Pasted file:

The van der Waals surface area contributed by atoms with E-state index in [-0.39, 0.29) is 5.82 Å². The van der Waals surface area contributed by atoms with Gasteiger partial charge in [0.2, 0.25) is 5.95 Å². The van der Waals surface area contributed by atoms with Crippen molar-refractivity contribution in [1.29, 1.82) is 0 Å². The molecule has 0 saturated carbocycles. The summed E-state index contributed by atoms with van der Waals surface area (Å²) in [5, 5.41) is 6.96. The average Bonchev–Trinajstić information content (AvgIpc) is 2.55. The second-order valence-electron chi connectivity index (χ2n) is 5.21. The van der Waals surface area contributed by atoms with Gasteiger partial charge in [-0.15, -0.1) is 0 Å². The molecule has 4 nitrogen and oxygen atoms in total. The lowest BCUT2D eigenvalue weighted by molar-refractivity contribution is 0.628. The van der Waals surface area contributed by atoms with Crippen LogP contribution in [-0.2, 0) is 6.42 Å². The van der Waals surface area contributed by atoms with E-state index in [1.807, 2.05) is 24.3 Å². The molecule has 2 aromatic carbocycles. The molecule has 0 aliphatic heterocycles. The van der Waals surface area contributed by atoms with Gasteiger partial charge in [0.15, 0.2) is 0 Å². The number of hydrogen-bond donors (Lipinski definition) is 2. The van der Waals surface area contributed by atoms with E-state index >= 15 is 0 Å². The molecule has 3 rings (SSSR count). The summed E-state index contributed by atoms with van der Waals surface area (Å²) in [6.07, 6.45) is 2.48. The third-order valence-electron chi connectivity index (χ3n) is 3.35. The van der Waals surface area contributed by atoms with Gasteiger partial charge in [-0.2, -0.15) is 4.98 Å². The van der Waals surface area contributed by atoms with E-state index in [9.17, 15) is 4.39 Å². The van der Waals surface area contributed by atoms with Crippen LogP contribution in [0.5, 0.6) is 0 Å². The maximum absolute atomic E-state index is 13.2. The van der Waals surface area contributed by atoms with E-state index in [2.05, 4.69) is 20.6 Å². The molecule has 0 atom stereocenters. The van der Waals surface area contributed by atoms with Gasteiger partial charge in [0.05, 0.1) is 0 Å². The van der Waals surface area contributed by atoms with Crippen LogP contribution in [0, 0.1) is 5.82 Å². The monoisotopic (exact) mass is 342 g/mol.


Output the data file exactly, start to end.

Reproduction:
The van der Waals surface area contributed by atoms with E-state index in [-0.39, 0.29) is 5.82 Å². The van der Waals surface area contributed by atoms with Gasteiger partial charge in [0.2, 0.25) is 5.95 Å². The van der Waals surface area contributed by atoms with Crippen molar-refractivity contribution in [1.29, 1.82) is 0 Å². The molecule has 0 saturated carbocycles. The summed E-state index contributed by atoms with van der Waals surface area (Å²) in [5, 5.41) is 6.96. The average Bonchev–Trinajstić information content (AvgIpc) is 2.55. The second-order valence-electron chi connectivity index (χ2n) is 5.21. The van der Waals surface area contributed by atoms with Gasteiger partial charge in [-0.15, -0.1) is 0 Å². The molecule has 4 nitrogen and oxygen atoms in total. The lowest BCUT2D eigenvalue weighted by molar-refractivity contribution is 0.628. The van der Waals surface area contributed by atoms with Crippen LogP contribution in [-0.2, 0) is 6.42 Å². The van der Waals surface area contributed by atoms with E-state index in [1.807, 2.05) is 24.3 Å². The molecule has 2 aromatic carbocycles. The molecule has 0 aliphatic heterocycles. The van der Waals surface area contributed by atoms with Gasteiger partial charge in [0.15, 0.2) is 0 Å². The number of hydrogen-bond donors (Lipinski definition) is 2. The van der Waals surface area contributed by atoms with E-state index >= 15 is 0 Å². The molecule has 3 rings (SSSR count). The summed E-state index contributed by atoms with van der Waals surface area (Å²) in [6.07, 6.45) is 2.48. The third-order valence-electron chi connectivity index (χ3n) is 3.35. The van der Waals surface area contributed by atoms with Gasteiger partial charge in [-0.2, -0.15) is 4.98 Å². The van der Waals surface area contributed by atoms with E-state index in [9.17, 15) is 4.39 Å². The van der Waals surface area contributed by atoms with Crippen LogP contribution in [0.5, 0.6) is 0 Å². The maximum absolute atomic E-state index is 13.2. The van der Waals surface area contributed by atoms with E-state index in [2.05, 4.69) is 20.6 Å². The molecule has 0 atom stereocenters. The van der Waals surface area contributed by atoms with Gasteiger partial charge in [0.05, 0.1) is 0 Å². The van der Waals surface area contributed by atoms with Crippen LogP contribution in [0, 0.1) is 5.82 Å². The monoisotopic (exact) mass is 342 g/mol.